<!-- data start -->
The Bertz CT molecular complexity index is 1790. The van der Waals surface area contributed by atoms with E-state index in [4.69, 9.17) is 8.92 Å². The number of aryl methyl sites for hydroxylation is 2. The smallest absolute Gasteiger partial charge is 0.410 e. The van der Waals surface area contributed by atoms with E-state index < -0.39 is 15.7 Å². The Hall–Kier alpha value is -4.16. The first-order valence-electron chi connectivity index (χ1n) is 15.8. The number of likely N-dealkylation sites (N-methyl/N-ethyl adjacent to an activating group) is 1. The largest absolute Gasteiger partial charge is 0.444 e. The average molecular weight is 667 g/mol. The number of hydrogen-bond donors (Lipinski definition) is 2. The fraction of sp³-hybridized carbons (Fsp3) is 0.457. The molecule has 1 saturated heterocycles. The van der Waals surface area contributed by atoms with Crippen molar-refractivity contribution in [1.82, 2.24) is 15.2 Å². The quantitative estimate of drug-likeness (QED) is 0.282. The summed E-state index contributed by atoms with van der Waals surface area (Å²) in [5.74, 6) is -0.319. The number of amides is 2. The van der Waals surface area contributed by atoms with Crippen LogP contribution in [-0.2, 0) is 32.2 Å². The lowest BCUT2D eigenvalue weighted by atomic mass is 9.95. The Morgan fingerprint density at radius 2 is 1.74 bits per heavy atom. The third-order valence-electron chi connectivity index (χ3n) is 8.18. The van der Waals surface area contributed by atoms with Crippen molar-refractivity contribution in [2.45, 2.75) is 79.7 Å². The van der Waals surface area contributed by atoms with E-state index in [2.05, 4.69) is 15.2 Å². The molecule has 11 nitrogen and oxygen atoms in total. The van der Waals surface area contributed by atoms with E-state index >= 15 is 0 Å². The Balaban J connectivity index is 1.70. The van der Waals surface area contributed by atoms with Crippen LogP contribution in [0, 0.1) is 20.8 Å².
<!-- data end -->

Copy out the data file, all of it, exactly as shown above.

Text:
The Bertz CT molecular complexity index is 1790. The van der Waals surface area contributed by atoms with E-state index in [4.69, 9.17) is 8.92 Å². The number of aryl methyl sites for hydroxylation is 2. The smallest absolute Gasteiger partial charge is 0.410 e. The van der Waals surface area contributed by atoms with E-state index < -0.39 is 15.7 Å². The Hall–Kier alpha value is -4.16. The first-order valence-electron chi connectivity index (χ1n) is 15.8. The number of likely N-dealkylation sites (N-methyl/N-ethyl adjacent to an activating group) is 1. The largest absolute Gasteiger partial charge is 0.444 e. The average molecular weight is 667 g/mol. The number of hydrogen-bond donors (Lipinski definition) is 2. The fraction of sp³-hybridized carbons (Fsp3) is 0.457. The molecule has 1 saturated heterocycles. The van der Waals surface area contributed by atoms with Crippen molar-refractivity contribution in [1.82, 2.24) is 15.2 Å². The quantitative estimate of drug-likeness (QED) is 0.282. The summed E-state index contributed by atoms with van der Waals surface area (Å²) in [5.74, 6) is -0.319. The number of amides is 2. The van der Waals surface area contributed by atoms with Crippen LogP contribution in [-0.2, 0) is 32.2 Å². The lowest BCUT2D eigenvalue weighted by atomic mass is 9.95. The Morgan fingerprint density at radius 2 is 1.74 bits per heavy atom. The third-order valence-electron chi connectivity index (χ3n) is 8.18. The van der Waals surface area contributed by atoms with Crippen molar-refractivity contribution in [2.45, 2.75) is 79.7 Å². The van der Waals surface area contributed by atoms with E-state index in [2.05, 4.69) is 15.2 Å². The molecule has 11 nitrogen and oxygen atoms in total. The van der Waals surface area contributed by atoms with E-state index >= 15 is 0 Å². The Balaban J connectivity index is 1.70. The van der Waals surface area contributed by atoms with Crippen LogP contribution in [0, 0.1) is 20.8 Å².